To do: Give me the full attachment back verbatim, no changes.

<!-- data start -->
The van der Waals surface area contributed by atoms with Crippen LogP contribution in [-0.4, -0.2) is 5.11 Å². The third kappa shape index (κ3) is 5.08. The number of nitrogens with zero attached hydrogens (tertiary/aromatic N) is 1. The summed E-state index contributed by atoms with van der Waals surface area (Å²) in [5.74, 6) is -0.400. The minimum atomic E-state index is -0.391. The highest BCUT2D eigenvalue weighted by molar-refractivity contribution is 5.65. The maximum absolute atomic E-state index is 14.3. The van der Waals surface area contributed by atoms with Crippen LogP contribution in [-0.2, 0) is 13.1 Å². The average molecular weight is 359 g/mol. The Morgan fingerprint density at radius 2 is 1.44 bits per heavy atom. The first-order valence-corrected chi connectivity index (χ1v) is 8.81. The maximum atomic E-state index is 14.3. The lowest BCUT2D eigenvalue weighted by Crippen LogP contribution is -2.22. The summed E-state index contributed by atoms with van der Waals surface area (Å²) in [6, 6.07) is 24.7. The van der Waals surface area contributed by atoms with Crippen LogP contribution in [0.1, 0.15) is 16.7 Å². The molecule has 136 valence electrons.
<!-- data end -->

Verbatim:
The van der Waals surface area contributed by atoms with Crippen LogP contribution in [-0.4, -0.2) is 5.11 Å². The third kappa shape index (κ3) is 5.08. The number of nitrogens with zero attached hydrogens (tertiary/aromatic N) is 1. The summed E-state index contributed by atoms with van der Waals surface area (Å²) in [5.74, 6) is -0.400. The minimum atomic E-state index is -0.391. The highest BCUT2D eigenvalue weighted by molar-refractivity contribution is 5.65. The maximum absolute atomic E-state index is 14.3. The van der Waals surface area contributed by atoms with Crippen LogP contribution in [-0.2, 0) is 13.1 Å². The average molecular weight is 359 g/mol. The Morgan fingerprint density at radius 2 is 1.44 bits per heavy atom. The first-order valence-corrected chi connectivity index (χ1v) is 8.81. The maximum atomic E-state index is 14.3. The lowest BCUT2D eigenvalue weighted by Crippen LogP contribution is -2.22. The summed E-state index contributed by atoms with van der Waals surface area (Å²) in [6, 6.07) is 24.7. The van der Waals surface area contributed by atoms with Crippen LogP contribution in [0.1, 0.15) is 16.7 Å². The molecule has 136 valence electrons.